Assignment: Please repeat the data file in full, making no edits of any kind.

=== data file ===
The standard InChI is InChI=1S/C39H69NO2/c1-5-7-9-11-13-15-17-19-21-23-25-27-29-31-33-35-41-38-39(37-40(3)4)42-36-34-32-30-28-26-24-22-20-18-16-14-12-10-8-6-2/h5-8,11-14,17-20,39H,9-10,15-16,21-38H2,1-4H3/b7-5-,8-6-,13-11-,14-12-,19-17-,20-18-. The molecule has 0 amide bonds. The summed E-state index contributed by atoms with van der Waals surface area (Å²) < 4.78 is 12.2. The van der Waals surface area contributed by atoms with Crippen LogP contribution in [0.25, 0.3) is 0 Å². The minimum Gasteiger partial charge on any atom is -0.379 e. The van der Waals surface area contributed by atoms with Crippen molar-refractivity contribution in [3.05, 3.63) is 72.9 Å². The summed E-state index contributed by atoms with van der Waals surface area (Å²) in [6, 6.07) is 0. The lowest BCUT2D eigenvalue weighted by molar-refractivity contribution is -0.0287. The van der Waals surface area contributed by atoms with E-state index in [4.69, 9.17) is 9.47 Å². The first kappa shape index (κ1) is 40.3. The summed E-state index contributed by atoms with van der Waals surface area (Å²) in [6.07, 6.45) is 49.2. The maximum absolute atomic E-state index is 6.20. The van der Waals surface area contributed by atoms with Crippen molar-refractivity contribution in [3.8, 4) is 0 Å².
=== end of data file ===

The standard InChI is InChI=1S/C39H69NO2/c1-5-7-9-11-13-15-17-19-21-23-25-27-29-31-33-35-41-38-39(37-40(3)4)42-36-34-32-30-28-26-24-22-20-18-16-14-12-10-8-6-2/h5-8,11-14,17-20,39H,9-10,15-16,21-38H2,1-4H3/b7-5-,8-6-,13-11-,14-12-,19-17-,20-18-. The molecule has 0 amide bonds. The summed E-state index contributed by atoms with van der Waals surface area (Å²) < 4.78 is 12.2. The van der Waals surface area contributed by atoms with Crippen LogP contribution in [0.25, 0.3) is 0 Å². The minimum Gasteiger partial charge on any atom is -0.379 e. The van der Waals surface area contributed by atoms with Crippen molar-refractivity contribution in [3.05, 3.63) is 72.9 Å². The summed E-state index contributed by atoms with van der Waals surface area (Å²) in [6, 6.07) is 0. The lowest BCUT2D eigenvalue weighted by molar-refractivity contribution is -0.0287. The van der Waals surface area contributed by atoms with E-state index in [4.69, 9.17) is 9.47 Å². The first kappa shape index (κ1) is 40.3. The summed E-state index contributed by atoms with van der Waals surface area (Å²) in [6.07, 6.45) is 49.2. The maximum absolute atomic E-state index is 6.20. The van der Waals surface area contributed by atoms with Crippen molar-refractivity contribution in [3.8, 4) is 0 Å².